Despite decades of research, cancer is still a major killer in the Western world, accounting for 13% of all deaths annually.
Oncolytic Vaccines: An Inside Job
A key challenge facing cancer researchers is the development of therapeutics that specifically target cancer cells and leave healthy cells untouched. This challenge has only become harder now that we understand that cancer is a highly personalized disease, with tumours composed of a heterologous population of cells that vary not only between patients but also within patients. Dr John Beadle, CEO of PsiOxus Therapeutics, discusses a rapidly maturing strategy that harnesses the biology of viruses to target and destroy cancer cells of different types.
Despite decades of research, cancer is still a major killer in the Western world, accounting for 13% of all deaths annually.¹ Arguably the world’s largest therapeutic market, oncology drugs generated an estimated $64.6 billion in pharmaceutical revenues in 2011, ensuring that pharmaceutical and biotechnology companies are always on the hunt for new ways to treat the disease.²
Improving Cancer Treatment
As a complex disease taking many forms, there are several strategies available for treating cancer, including surgery, radiation, chemotherapy and most recently, the so-called ‘targeted therapies.’ Each approach provides a unique set of advantages, disadvantages and side effects. Long-term survival, however, remains an elusive goal when treating many forms of cancer and significant challenges still exist, with an ever-pressing need to create new anticancer agents with improved selectivity and potency for targeting and killing tumour cells.
One particular challenge is that the exact genetic and phenotypic nature of cancer cells can vary significantly, not only from patient to patient, but even within the same individual. Each cancer patient can be said to have their own personal disease, formed from cancer cells with a unique set of mutations that will also likely undergo change with time. Such diversity means that the response of cancer to therapies tends to be just as variable. Although the newer targeted therapies have increased efficacy and selectivity against tumour cells that carry a specific gene mutation (the ‘target’), many have little or no efficacy if that mutation is absent in some or all of the cancer cells in any given patient.
Vaccination Against Cancer
One potentially exciting therapeutic strategy involves the creation of therapeutic vaccines against cancer cells, offering increased selectivity and enhanced efficacy across a broader spectrum of patients. As a highly specific and personalized therapy, such cancer vaccines may be particularly effective at producing long-term disease control and, at the same time, presenting far fewer negative side effects.
The concept of therapeutic cancer vaccines has been around for many decades. Early attempts at developing therapeutic vaccines to treat cancer focused upon the use of tumour associated antigens (TAAs), which are proteins that are either present exclusively on the surface of cancer cells compared with normal cells, or in much greater abundance. The aim of cancer vaccines based on TAAs is to trigger a strong immune response, leading to an immunological rejection of the tumour cells. Through the informed combination of specific TAAs with potent adjuvants and other techniques, this form of cancer vaccine is starting to show exciting promise in the clinic. Vaccines using this approach include the autologous dendritic cell vaccine sipuleucel-T (Provenge, Dendreon Corporation), which uses the prostatic acid phosphatase antigen to treat prostate cancer; and GSK’s adjuvanted (MPL, QS21 and CpG liposome) MAGE-3A-based vaccine, which is currently in Phase III clinical trials for the treatment of lung cancer and melanoma.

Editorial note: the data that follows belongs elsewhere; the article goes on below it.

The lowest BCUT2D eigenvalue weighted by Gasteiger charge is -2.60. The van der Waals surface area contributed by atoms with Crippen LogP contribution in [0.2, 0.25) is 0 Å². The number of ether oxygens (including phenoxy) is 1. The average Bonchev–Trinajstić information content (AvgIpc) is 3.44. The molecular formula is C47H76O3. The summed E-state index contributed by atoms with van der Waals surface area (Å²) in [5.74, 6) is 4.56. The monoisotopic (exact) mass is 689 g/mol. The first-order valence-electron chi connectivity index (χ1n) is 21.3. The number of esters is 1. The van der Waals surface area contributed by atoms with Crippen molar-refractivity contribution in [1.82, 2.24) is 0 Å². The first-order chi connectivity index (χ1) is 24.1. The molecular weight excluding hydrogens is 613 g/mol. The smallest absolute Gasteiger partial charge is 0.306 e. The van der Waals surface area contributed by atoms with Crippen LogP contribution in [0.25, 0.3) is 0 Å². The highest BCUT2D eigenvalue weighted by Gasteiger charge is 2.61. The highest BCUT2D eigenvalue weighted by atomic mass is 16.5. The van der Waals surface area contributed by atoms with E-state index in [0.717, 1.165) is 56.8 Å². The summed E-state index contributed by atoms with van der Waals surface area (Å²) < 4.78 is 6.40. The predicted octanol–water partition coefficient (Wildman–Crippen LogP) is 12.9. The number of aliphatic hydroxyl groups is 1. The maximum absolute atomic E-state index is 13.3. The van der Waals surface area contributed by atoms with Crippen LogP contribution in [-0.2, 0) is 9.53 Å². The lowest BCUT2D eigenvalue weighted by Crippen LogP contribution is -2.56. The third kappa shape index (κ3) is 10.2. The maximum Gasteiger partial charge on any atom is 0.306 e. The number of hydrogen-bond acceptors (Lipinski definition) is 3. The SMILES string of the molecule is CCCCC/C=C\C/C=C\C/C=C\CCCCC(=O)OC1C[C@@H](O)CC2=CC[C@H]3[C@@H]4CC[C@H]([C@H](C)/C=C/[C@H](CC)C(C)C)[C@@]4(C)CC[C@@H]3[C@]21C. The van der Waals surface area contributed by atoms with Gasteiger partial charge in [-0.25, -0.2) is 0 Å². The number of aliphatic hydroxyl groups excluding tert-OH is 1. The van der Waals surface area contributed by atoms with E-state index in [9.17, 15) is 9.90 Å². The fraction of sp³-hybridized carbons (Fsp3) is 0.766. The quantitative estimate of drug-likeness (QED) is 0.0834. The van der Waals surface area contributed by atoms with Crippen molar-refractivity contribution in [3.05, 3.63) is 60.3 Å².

The TAA method of treatment has the potential to provide good efficacy and a very high degree of selectivity. The limitation with this approach, however, is much the same as for other targeted therapies, in that it can only target cancer cells that express a particular TAA. Cancer cells lacking that particular TAA will not respond at all and cancer cells that mutate and down regulate that TAA may be able to “escape” from the vaccine. As each patient’s tumour will have its own ‘finger print,’ expressing a different range and combination of TAAs, we are unlikely to find a single TAA-based vaccine capable of killing all cancer cells.
An alternative approach is the development of ‘personalized’ cancer vaccines, which harvests the patient’s own cancer cells to produce a vaccine just for them by processing them in the laboratory to produce an autologous vaccine. This approach may produce powerful vaccines specific for each patient’s cancer. Creating such vaccines in this way will, however, be a highly resource- and time-intensive process, with individuals requiring a new, personalized treatment regime. To circumvent some of these drawbacks, several drug developers are creating a form of off-the-shelf product that can be administered without the need for the harvesting or processing of patient cells yet still produces a personalized vaccine effect. This new approach co-opts the patient’s own cancer cells, such that they produce the vaccine in situ from within the tumour itself.
Using Viruses to Destroy Cancer from the Inside
Oncolytic vaccines take advantage of the way certain viruses invade human cells, acting to selectively infect and replicate within them, before triggering cell lysis and death. An oncolytic virus will preferentially complete one or more of these steps in cancer cells leaving the patient’s normal cells intact. As a result of rapid viral replication, each infected cell contributes to the
Figure 1. Oncolytic virus amplification in a human lung cancer cell. ColoAd1 production ‘factories’ are present in the nucleus (uniform icosahedral particles) 72 h after infection.